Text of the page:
Of particular note however, was Gick and Holyoak’s attention to the quality of a student’s schema when applying the analogies to the problem. What they found, consistently, was that when a student presented a good quality schema, found by having students articulate the similarities between analogies, 100% of students were able to solve the problem. This has enormous implications for the need to ensure that a well-developed schema is present when asking students to apply or transfer knowledge into a new context.

It highlights the fact that it is the bank of mental models and patterns that a student has that allows them to search and seek connections from the schema to the new learning context. If they have a good understanding of the general principles of a problem, characterised by identifying the deeper relational structure of a problem, then it is more likely they will be able to see the same structure in a new problem. As Duncker states, ‘one can transpose a solution only when one has grasped its functional value, its general principle, i.e., the invariants from which, by introduction of changed conditions, the corresponding variations of the solution follow each time.’

Gick and Holyoak’s work has been validated by other researchers. Alfieri, Nokes-Malach and Schunn conducted a meta-analytic review of research using comparison examples to assist problem solving, and found conclusive evidence that analogical reasoning using several comparisons benefits the transfer of knowledge. Jacobson et al report that providing students’ opportunity to search for the similarities of analogy structures improves problem solving and transfer capability, and adding to the weight of evidence, Markman and Gentner suggest that directing students to the structural similarities is what eventually builds the schema that the student will use to connect to new learning contexts.

So, analogy greatly assists students in being able to transfer knowledge into a new context. Providing at least 2 analogies and explicitly pointing students to the similarities appears to be the optimal context for developing the relevant schema for transferring and applying knowledge.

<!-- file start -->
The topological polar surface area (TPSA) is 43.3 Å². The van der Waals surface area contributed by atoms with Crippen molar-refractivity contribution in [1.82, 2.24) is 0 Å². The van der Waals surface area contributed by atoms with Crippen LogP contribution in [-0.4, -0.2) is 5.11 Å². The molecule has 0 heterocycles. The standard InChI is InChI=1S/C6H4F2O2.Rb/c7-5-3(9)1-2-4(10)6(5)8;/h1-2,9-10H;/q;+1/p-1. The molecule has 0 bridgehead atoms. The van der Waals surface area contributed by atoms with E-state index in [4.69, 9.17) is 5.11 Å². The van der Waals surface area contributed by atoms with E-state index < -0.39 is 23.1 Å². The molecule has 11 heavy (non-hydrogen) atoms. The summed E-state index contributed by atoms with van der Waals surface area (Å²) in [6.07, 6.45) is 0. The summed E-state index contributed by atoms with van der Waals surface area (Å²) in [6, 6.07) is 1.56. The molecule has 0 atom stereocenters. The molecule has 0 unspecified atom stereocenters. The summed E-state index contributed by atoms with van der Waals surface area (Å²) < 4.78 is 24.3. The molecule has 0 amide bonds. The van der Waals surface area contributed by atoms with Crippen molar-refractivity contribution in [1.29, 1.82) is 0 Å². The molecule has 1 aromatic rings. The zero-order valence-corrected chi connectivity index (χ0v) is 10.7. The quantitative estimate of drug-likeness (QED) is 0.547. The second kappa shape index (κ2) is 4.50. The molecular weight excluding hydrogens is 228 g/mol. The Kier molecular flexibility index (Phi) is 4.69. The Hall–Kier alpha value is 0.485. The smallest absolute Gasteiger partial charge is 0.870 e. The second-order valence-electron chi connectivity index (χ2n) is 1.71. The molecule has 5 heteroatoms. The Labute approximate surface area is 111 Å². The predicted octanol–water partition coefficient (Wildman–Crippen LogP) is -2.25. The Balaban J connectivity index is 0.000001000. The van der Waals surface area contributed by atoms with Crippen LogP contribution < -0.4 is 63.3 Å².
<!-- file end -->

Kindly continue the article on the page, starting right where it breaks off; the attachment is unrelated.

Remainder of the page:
How to exploit this ability to transfer and apply knowledge will be the basis of the next post.

References

Language and the career of similarity. Gentner, D., & Rattermann, M. J. (1991). In S. A. Gelman & J. P. B yrnes (Eds.), Perspective on thought and language: Interrelations in development (pp. 225-277).New York: Cambridge University Press.

Learning Through Case Comparisons: A Meta-Analytic Review. Louis Alfieri,Timothy J. Nokes-Malach &Christian D. Schunn. Pages 87-113 | Published online: 20 Apr 2013

Schema abstraction with productive failure and analogical comparison: Learning designs for far across domain transfer. Jacobson, M., Goldware, M., Lai, P. 2020. https://www.sciencedirect.com/science/article/pii/S0959475218301506

Structural Alignment during Similarity Comparisons. Markman, A.B., Gentner, D. (1993). https://www.sciencedirect.com/science/article/pii/S001002858371011X

The role of content and abstract information in analogical transfer. REEVES, L. M., & WEISBERG, R. W. (1994). Psychological Bulletin, 115, 381-400.

I’m Paul Moss. I’m a learning designer at the University of Adelaide. Follow me on Twitter @edmerger

ACQUIRING KNOWLEDGE EFFICIENTLY

THE 3 A’S OF KNOWLEDGE TRANSFER: ACQUIRE, ANALOGISE, APPLY PT 1

Pt 1: ACQUIRING KNOWLEDGE EFFICIENTLY 

This is the second instalment of a 4 part series aimed at assisting an educator in designing a sequence of learning that drives towards the ultimate goal of knowledge transfer. The intro post is here.

Concrete to abstract to concrete  

Delivering new learning in concrete terms using concrete examples makes it easier for a student to encode the content. We assimilate or accommodate new information in the context of the patterns, mental models, examples, analogies and experiences that either already were or have been converted to the concrete in our brain, representations that have formed the basis of our schemata. Kolodner describes this reliance on prior learning as case-based scenarios1. The use of models help students to capture the mental patterns required for the knowledge to become understood. It could be suggested that this predisposition to preferring the concrete could lead one to theorise that the concrete represents understanding. However, a necessary process in the incremental development of a schema is the gradual introduction of abstractions, as they instigate the machinations of knowledge transfer.